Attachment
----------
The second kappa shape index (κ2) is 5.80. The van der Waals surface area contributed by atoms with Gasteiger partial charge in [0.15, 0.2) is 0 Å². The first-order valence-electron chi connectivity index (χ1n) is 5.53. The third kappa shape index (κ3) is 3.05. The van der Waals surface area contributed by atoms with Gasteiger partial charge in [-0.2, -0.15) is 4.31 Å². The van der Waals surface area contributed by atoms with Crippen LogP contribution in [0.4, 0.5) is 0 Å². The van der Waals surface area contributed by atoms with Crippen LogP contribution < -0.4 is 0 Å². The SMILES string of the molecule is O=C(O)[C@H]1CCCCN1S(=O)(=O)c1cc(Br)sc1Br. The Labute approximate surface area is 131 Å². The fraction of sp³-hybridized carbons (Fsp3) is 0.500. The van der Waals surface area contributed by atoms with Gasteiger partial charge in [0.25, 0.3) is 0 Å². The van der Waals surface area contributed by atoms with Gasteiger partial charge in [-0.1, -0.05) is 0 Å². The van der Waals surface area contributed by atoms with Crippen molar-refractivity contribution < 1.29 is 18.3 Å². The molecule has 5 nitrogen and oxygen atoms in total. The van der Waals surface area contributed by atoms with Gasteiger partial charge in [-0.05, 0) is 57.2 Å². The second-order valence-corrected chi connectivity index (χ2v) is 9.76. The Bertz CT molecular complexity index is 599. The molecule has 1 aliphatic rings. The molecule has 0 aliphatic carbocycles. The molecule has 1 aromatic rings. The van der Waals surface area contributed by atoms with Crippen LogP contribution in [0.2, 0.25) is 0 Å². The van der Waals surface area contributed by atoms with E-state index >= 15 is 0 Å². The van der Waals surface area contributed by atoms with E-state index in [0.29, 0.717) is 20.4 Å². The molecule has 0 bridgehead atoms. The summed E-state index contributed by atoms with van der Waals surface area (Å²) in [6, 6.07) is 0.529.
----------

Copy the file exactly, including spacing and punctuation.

The second kappa shape index (κ2) is 5.80. The van der Waals surface area contributed by atoms with Gasteiger partial charge in [0.15, 0.2) is 0 Å². The first-order valence-electron chi connectivity index (χ1n) is 5.53. The third kappa shape index (κ3) is 3.05. The van der Waals surface area contributed by atoms with Gasteiger partial charge in [-0.2, -0.15) is 4.31 Å². The van der Waals surface area contributed by atoms with Crippen LogP contribution in [0.4, 0.5) is 0 Å². The van der Waals surface area contributed by atoms with Crippen LogP contribution < -0.4 is 0 Å². The SMILES string of the molecule is O=C(O)[C@H]1CCCCN1S(=O)(=O)c1cc(Br)sc1Br. The Labute approximate surface area is 131 Å². The fraction of sp³-hybridized carbons (Fsp3) is 0.500. The van der Waals surface area contributed by atoms with Gasteiger partial charge in [0.25, 0.3) is 0 Å². The van der Waals surface area contributed by atoms with Gasteiger partial charge in [-0.1, -0.05) is 0 Å². The van der Waals surface area contributed by atoms with Crippen molar-refractivity contribution < 1.29 is 18.3 Å². The molecule has 5 nitrogen and oxygen atoms in total. The van der Waals surface area contributed by atoms with Gasteiger partial charge in [-0.05, 0) is 57.2 Å². The second-order valence-corrected chi connectivity index (χ2v) is 9.76. The Bertz CT molecular complexity index is 599. The molecule has 1 aliphatic rings. The molecule has 0 aliphatic carbocycles. The molecule has 1 aromatic rings. The van der Waals surface area contributed by atoms with Crippen LogP contribution in [0.2, 0.25) is 0 Å². The van der Waals surface area contributed by atoms with E-state index >= 15 is 0 Å². The van der Waals surface area contributed by atoms with E-state index in [0.29, 0.717) is 20.4 Å². The molecule has 0 bridgehead atoms. The summed E-state index contributed by atoms with van der Waals surface area (Å²) in [6, 6.07) is 0.529.